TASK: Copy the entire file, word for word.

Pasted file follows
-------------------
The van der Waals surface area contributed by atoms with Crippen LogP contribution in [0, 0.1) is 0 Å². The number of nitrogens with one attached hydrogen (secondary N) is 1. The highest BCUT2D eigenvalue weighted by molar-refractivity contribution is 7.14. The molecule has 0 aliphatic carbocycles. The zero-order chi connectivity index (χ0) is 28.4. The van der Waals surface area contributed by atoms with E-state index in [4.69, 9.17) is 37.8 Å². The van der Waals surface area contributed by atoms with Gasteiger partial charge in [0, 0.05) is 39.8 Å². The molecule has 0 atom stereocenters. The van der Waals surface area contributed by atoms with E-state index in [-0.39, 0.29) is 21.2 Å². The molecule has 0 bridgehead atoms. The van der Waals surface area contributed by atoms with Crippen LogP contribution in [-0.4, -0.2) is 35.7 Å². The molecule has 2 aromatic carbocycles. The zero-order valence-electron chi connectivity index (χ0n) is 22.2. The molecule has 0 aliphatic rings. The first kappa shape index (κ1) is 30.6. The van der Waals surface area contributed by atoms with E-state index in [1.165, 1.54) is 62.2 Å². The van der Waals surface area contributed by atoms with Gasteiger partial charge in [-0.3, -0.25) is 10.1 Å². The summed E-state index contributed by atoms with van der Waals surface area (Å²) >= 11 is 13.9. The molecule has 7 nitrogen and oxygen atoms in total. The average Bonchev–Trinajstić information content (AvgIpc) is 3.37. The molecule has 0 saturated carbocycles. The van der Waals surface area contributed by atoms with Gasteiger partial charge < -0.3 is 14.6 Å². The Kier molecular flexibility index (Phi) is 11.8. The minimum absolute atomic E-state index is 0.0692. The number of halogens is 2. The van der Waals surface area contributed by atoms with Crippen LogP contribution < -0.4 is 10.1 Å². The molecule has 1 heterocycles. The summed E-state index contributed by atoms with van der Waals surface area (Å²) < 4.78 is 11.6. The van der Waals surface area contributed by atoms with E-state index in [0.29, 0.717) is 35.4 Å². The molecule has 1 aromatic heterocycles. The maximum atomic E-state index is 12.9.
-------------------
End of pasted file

The van der Waals surface area contributed by atoms with Crippen LogP contribution in [0, 0.1) is 0 Å². The number of nitrogens with one attached hydrogen (secondary N) is 1. The highest BCUT2D eigenvalue weighted by molar-refractivity contribution is 7.14. The molecule has 0 aliphatic carbocycles. The zero-order chi connectivity index (χ0) is 28.4. The van der Waals surface area contributed by atoms with E-state index in [4.69, 9.17) is 37.8 Å². The van der Waals surface area contributed by atoms with Gasteiger partial charge in [0, 0.05) is 39.8 Å². The molecule has 0 atom stereocenters. The van der Waals surface area contributed by atoms with E-state index in [-0.39, 0.29) is 21.2 Å². The molecule has 0 bridgehead atoms. The van der Waals surface area contributed by atoms with Crippen LogP contribution in [-0.4, -0.2) is 35.7 Å². The molecule has 2 aromatic carbocycles. The zero-order valence-electron chi connectivity index (χ0n) is 22.2. The molecule has 0 aliphatic rings. The first kappa shape index (κ1) is 30.6. The van der Waals surface area contributed by atoms with E-state index in [1.165, 1.54) is 62.2 Å². The van der Waals surface area contributed by atoms with Gasteiger partial charge in [-0.3, -0.25) is 10.1 Å². The summed E-state index contributed by atoms with van der Waals surface area (Å²) >= 11 is 13.9. The molecule has 7 nitrogen and oxygen atoms in total. The average Bonchev–Trinajstić information content (AvgIpc) is 3.37. The molecule has 0 saturated carbocycles. The van der Waals surface area contributed by atoms with Gasteiger partial charge < -0.3 is 14.6 Å². The Kier molecular flexibility index (Phi) is 11.8. The minimum absolute atomic E-state index is 0.0692. The number of halogens is 2. The van der Waals surface area contributed by atoms with Crippen LogP contribution < -0.4 is 10.1 Å². The molecule has 1 heterocycles. The summed E-state index contributed by atoms with van der Waals surface area (Å²) < 4.78 is 11.6. The van der Waals surface area contributed by atoms with E-state index in [0.29, 0.717) is 35.4 Å². The molecule has 1 aromatic heterocycles. The maximum atomic E-state index is 12.9.